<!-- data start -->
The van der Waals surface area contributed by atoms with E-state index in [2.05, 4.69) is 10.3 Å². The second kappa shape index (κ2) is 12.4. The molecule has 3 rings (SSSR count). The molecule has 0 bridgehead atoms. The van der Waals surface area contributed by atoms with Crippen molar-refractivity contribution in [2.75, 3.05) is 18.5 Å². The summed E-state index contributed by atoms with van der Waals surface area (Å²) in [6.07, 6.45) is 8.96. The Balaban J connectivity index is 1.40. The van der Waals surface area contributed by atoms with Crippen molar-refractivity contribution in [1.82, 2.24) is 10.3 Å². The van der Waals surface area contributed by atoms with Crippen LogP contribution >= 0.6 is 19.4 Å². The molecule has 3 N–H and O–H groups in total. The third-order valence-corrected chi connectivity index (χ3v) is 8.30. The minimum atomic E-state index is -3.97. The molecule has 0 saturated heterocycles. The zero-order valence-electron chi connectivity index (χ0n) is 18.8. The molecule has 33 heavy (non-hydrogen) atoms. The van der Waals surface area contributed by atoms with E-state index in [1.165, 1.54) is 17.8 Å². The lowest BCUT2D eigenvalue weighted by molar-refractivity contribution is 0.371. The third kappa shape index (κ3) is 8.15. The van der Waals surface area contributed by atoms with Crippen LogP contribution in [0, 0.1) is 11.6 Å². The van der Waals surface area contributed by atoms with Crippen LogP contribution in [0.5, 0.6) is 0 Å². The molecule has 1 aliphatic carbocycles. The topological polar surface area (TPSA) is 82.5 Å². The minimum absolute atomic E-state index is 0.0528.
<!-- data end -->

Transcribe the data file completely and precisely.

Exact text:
The van der Waals surface area contributed by atoms with E-state index in [2.05, 4.69) is 10.3 Å². The second kappa shape index (κ2) is 12.4. The molecule has 3 rings (SSSR count). The molecule has 0 bridgehead atoms. The van der Waals surface area contributed by atoms with Crippen molar-refractivity contribution in [2.75, 3.05) is 18.5 Å². The summed E-state index contributed by atoms with van der Waals surface area (Å²) in [6.07, 6.45) is 8.96. The Balaban J connectivity index is 1.40. The van der Waals surface area contributed by atoms with Crippen molar-refractivity contribution in [1.82, 2.24) is 10.3 Å². The van der Waals surface area contributed by atoms with Crippen LogP contribution >= 0.6 is 19.4 Å². The molecule has 3 N–H and O–H groups in total. The third-order valence-corrected chi connectivity index (χ3v) is 8.30. The minimum atomic E-state index is -3.97. The molecule has 0 saturated heterocycles. The zero-order valence-electron chi connectivity index (χ0n) is 18.8. The molecule has 33 heavy (non-hydrogen) atoms. The van der Waals surface area contributed by atoms with E-state index in [1.165, 1.54) is 17.8 Å². The lowest BCUT2D eigenvalue weighted by molar-refractivity contribution is 0.371. The third kappa shape index (κ3) is 8.15. The van der Waals surface area contributed by atoms with Crippen LogP contribution in [0, 0.1) is 11.6 Å². The van der Waals surface area contributed by atoms with Crippen LogP contribution in [0.5, 0.6) is 0 Å². The molecule has 1 aliphatic carbocycles. The topological polar surface area (TPSA) is 82.5 Å². The minimum absolute atomic E-state index is 0.0528.